An older press photo of bluegrass band AJ Lee and Blue Summit.
Courtesy of Sideways, Inc.

AJ Lee Explains Why Blue Summit Named a Bluegrass Instrumental 'Rodney Dangerfield'

There's something peculiar on AJ Lee & Blue Summit's 2021 album I'll Come Back. One of the best start-to-finish bluegrass releases of the young decade includes an instrumental number sharing its name with comedian, actor and rapper Rodney Dangerfield. It's weird because nothing about the song screams Dangerfield, and at risk of plucking low-hanging, comedic fruit, the band gets more than ample respect for its banjo-less, no-fences musical roadmap.

While chatting with Wide Open Country for an Acts to Watch feature, lead vocalist and mandolinist AJ Lee shared the funny story behind why the song's writer, fiddler Jan Purat, came up with its title.

"That's the only one on the album that's actually not mine. That's Jan's original song," Lee said. "Long story short, it's not about the actor. Jan used to live in a little place in El Cerrito in the East Bay, and he had this neighbor who lived upstairs from him who hated when they played music. It was acoustic music. It was not amplified, and it was in the middle of the day. But I guess this guy absolutely hated it, and even if it was 2 p.m., he'd threaten to call the police on them a bunch of times. Jan was saying that one of the common tunes they'd jam on would be 'Old Dangerfield' at the apartment. He wanted to write a song in his upstairs neighbor's honor, whose name was Rodney, so he called it 'Rodney Dangerfield.'"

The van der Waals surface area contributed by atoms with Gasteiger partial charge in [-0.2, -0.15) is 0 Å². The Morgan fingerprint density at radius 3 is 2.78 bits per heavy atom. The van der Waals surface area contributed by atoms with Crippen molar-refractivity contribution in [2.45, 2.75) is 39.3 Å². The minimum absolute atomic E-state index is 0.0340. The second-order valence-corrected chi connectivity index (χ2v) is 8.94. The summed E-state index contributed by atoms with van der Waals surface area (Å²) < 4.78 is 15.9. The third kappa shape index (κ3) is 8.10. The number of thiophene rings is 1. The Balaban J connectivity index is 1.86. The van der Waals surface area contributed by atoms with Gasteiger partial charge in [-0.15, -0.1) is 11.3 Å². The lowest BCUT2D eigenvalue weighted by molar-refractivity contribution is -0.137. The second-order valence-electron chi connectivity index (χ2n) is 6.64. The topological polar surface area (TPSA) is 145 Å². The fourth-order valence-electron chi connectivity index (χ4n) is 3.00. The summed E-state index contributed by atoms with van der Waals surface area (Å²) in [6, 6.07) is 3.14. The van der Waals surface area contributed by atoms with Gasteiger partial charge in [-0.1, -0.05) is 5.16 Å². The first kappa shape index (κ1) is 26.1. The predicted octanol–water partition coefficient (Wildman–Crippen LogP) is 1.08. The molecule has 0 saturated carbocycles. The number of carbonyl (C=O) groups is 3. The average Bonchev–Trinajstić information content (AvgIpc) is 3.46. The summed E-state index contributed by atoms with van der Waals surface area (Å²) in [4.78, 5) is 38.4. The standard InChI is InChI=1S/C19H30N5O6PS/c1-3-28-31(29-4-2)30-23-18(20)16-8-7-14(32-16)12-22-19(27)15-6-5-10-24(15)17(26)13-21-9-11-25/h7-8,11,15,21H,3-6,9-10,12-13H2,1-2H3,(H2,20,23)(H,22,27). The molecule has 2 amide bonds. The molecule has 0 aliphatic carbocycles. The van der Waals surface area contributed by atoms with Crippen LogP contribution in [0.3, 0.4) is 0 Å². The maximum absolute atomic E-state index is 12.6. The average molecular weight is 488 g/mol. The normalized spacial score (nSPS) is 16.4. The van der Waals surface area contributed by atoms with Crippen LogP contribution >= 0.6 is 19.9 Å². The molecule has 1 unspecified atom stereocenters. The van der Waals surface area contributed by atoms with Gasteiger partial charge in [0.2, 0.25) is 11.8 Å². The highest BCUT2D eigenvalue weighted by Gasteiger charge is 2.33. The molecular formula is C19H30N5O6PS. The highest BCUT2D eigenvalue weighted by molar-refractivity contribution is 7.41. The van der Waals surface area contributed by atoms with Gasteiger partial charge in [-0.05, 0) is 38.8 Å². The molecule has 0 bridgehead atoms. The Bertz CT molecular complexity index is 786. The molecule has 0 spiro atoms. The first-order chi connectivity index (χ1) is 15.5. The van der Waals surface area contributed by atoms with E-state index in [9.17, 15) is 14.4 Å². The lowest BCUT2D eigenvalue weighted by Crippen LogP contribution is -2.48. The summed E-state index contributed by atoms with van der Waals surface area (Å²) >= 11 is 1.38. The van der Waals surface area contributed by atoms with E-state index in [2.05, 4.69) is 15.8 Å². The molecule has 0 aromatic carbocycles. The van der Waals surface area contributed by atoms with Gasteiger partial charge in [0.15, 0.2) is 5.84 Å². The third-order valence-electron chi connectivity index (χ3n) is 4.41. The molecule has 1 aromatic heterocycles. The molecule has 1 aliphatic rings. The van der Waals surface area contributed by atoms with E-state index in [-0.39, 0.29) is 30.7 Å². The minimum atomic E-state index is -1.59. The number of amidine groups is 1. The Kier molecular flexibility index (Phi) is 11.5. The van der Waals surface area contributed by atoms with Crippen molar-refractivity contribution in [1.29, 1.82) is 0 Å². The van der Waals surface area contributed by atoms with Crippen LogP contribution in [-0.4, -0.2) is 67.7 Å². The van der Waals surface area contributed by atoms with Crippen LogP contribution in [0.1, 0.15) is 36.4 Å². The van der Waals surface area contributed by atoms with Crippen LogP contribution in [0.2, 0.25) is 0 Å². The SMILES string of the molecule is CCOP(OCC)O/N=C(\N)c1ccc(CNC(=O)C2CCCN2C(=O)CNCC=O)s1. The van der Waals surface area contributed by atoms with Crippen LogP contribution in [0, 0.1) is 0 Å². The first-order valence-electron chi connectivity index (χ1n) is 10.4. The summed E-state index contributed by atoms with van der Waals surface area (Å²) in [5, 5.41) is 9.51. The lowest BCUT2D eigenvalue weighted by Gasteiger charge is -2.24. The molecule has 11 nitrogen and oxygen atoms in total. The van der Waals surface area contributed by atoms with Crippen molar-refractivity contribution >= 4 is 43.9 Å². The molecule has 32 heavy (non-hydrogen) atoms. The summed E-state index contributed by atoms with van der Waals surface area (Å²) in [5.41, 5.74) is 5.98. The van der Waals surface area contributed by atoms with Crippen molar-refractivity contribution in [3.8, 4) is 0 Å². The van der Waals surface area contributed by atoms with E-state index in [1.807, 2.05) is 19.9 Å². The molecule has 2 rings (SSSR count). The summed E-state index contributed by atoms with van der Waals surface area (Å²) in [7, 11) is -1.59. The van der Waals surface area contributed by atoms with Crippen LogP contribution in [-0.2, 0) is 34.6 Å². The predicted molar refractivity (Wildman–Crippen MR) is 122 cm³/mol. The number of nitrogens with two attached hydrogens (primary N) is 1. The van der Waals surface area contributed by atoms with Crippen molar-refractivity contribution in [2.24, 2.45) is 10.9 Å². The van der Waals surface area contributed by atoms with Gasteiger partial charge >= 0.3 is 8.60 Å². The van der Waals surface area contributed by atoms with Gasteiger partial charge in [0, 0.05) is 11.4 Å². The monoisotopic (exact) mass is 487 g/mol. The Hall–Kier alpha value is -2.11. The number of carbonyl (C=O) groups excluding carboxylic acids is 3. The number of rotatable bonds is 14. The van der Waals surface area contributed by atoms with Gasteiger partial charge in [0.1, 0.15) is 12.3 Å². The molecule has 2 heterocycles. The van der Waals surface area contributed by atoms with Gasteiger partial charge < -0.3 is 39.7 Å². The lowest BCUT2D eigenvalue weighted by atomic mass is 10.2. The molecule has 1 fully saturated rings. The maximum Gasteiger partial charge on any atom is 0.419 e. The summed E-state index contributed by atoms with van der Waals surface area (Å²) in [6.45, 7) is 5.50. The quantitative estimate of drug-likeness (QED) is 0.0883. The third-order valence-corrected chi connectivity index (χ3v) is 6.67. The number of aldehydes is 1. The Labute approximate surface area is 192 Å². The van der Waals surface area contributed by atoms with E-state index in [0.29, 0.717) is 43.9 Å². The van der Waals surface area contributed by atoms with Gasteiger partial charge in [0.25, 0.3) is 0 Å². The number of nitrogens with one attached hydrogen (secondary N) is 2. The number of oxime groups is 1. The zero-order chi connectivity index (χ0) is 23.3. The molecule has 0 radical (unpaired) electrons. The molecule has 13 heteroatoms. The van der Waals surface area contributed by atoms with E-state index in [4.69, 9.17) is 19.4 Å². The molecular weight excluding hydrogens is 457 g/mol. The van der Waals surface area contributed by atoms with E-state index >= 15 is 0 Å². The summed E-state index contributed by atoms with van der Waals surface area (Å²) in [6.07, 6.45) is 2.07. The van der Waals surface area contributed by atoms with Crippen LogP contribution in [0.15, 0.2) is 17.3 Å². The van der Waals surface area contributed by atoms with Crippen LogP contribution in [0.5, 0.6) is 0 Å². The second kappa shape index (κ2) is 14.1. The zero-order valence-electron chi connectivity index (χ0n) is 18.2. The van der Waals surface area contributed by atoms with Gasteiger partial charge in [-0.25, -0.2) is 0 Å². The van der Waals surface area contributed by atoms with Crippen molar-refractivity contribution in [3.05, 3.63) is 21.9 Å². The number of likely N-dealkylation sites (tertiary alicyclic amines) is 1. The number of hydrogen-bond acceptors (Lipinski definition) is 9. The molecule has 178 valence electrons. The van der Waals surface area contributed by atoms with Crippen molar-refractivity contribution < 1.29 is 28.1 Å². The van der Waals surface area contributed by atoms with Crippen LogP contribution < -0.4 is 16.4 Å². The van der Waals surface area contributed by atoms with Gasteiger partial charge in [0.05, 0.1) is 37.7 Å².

Read More: What Would Dolly Do? Carly Pearce, Lainey Wilson + More Share What They Learned From Dolly Parton

Bill Monroe wrote and first recorded "Old Dangerfield" (sometimes styled "Old Danger Field" or "Old Daingerfield") for his appropriately-titled 1981 album Master of Bluegrass. It's one of the finer later-career instrumentals by Monroe. Other neighbors likely to have heard it practiced include those of champion fiddler Byron Berline, who recorded a version in 2011. The Infamous Stringdusters cut it, as well, for its 2021 release A Tribute to Bill Monroe.